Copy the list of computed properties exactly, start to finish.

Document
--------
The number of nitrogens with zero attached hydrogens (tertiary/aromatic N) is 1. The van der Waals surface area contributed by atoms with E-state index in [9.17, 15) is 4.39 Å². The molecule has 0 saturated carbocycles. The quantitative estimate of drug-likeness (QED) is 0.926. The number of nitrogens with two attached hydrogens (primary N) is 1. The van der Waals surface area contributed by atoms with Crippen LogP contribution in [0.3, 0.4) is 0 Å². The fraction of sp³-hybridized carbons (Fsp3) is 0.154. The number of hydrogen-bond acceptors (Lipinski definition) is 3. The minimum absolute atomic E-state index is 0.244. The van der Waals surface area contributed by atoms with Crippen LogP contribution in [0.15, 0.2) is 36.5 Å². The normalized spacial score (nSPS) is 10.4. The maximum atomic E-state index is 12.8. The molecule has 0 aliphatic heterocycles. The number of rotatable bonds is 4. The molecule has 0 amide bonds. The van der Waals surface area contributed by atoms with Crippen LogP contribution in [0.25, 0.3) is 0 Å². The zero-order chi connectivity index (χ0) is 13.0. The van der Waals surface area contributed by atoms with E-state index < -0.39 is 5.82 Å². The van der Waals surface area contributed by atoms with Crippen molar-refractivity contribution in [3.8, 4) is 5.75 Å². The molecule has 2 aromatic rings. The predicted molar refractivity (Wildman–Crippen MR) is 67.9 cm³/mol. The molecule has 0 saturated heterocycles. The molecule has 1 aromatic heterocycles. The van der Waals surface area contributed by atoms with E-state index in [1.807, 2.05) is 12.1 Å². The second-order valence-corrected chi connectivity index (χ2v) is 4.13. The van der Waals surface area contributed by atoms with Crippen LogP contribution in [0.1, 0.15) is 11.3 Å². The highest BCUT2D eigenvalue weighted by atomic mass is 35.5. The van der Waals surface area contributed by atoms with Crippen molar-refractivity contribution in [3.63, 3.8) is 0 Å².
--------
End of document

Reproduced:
The number of nitrogens with zero attached hydrogens (tertiary/aromatic N) is 1. The van der Waals surface area contributed by atoms with E-state index in [9.17, 15) is 4.39 Å². The molecule has 0 saturated carbocycles. The quantitative estimate of drug-likeness (QED) is 0.926. The number of nitrogens with two attached hydrogens (primary N) is 1. The van der Waals surface area contributed by atoms with Crippen LogP contribution in [0.3, 0.4) is 0 Å². The fraction of sp³-hybridized carbons (Fsp3) is 0.154. The number of hydrogen-bond acceptors (Lipinski definition) is 3. The minimum absolute atomic E-state index is 0.244. The van der Waals surface area contributed by atoms with Crippen LogP contribution in [0.15, 0.2) is 36.5 Å². The normalized spacial score (nSPS) is 10.4. The maximum atomic E-state index is 12.8. The molecule has 0 aliphatic heterocycles. The number of rotatable bonds is 4. The molecule has 0 amide bonds. The van der Waals surface area contributed by atoms with Crippen LogP contribution in [0.25, 0.3) is 0 Å². The zero-order chi connectivity index (χ0) is 13.0. The van der Waals surface area contributed by atoms with E-state index < -0.39 is 5.82 Å². The van der Waals surface area contributed by atoms with Crippen molar-refractivity contribution in [3.8, 4) is 5.75 Å². The molecule has 2 aromatic rings. The predicted molar refractivity (Wildman–Crippen MR) is 67.9 cm³/mol. The molecule has 0 saturated heterocycles. The molecule has 1 aromatic heterocycles. The van der Waals surface area contributed by atoms with E-state index in [1.807, 2.05) is 12.1 Å². The second-order valence-corrected chi connectivity index (χ2v) is 4.13. The van der Waals surface area contributed by atoms with Crippen LogP contribution in [0.1, 0.15) is 11.3 Å². The highest BCUT2D eigenvalue weighted by atomic mass is 35.5. The van der Waals surface area contributed by atoms with Crippen molar-refractivity contribution in [3.63, 3.8) is 0 Å².